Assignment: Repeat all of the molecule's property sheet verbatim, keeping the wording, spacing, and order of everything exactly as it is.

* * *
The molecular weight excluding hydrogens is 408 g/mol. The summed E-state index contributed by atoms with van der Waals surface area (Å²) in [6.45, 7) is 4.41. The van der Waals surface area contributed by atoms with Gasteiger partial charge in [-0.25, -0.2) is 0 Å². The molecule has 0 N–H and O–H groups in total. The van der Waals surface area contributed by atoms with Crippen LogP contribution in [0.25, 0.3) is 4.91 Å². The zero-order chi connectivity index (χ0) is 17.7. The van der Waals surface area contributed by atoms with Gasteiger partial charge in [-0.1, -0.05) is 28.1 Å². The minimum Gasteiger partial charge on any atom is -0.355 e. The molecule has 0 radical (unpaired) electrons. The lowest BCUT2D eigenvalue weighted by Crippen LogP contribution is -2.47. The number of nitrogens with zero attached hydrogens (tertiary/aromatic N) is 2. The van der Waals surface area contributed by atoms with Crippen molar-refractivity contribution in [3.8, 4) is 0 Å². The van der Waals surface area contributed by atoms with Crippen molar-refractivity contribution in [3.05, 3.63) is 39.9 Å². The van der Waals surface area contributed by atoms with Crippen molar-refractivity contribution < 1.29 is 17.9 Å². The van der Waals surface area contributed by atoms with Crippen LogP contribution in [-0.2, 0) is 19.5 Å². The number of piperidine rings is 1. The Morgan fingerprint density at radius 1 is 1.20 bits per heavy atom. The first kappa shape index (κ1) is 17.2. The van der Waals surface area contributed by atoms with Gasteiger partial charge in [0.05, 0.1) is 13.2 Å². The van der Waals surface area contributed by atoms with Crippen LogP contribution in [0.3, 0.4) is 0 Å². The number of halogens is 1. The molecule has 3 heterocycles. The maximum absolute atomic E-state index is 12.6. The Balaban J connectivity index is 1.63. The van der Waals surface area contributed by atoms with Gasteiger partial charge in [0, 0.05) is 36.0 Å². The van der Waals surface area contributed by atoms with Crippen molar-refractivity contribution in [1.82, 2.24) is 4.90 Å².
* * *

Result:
The molecular weight excluding hydrogens is 408 g/mol. The summed E-state index contributed by atoms with van der Waals surface area (Å²) in [6.45, 7) is 4.41. The van der Waals surface area contributed by atoms with Gasteiger partial charge in [-0.25, -0.2) is 0 Å². The molecule has 0 N–H and O–H groups in total. The van der Waals surface area contributed by atoms with Crippen LogP contribution in [0.25, 0.3) is 4.91 Å². The zero-order chi connectivity index (χ0) is 17.7. The van der Waals surface area contributed by atoms with Gasteiger partial charge in [-0.1, -0.05) is 28.1 Å². The minimum Gasteiger partial charge on any atom is -0.355 e. The molecule has 0 radical (unpaired) electrons. The lowest BCUT2D eigenvalue weighted by Crippen LogP contribution is -2.47. The number of nitrogens with zero attached hydrogens (tertiary/aromatic N) is 2. The van der Waals surface area contributed by atoms with Crippen molar-refractivity contribution in [3.8, 4) is 0 Å². The van der Waals surface area contributed by atoms with Crippen molar-refractivity contribution in [3.05, 3.63) is 39.9 Å². The van der Waals surface area contributed by atoms with Crippen molar-refractivity contribution < 1.29 is 17.9 Å². The van der Waals surface area contributed by atoms with Crippen LogP contribution in [-0.2, 0) is 19.5 Å². The number of piperidine rings is 1. The Morgan fingerprint density at radius 1 is 1.20 bits per heavy atom. The first kappa shape index (κ1) is 17.2. The van der Waals surface area contributed by atoms with Gasteiger partial charge in [0.05, 0.1) is 13.2 Å². The van der Waals surface area contributed by atoms with Crippen LogP contribution in [0.3, 0.4) is 0 Å². The number of halogens is 1. The molecule has 3 heterocycles. The maximum absolute atomic E-state index is 12.6. The Balaban J connectivity index is 1.63. The van der Waals surface area contributed by atoms with Gasteiger partial charge in [0, 0.05) is 36.0 Å². The van der Waals surface area contributed by atoms with Crippen molar-refractivity contribution in [1.82, 2.24) is 4.90 Å².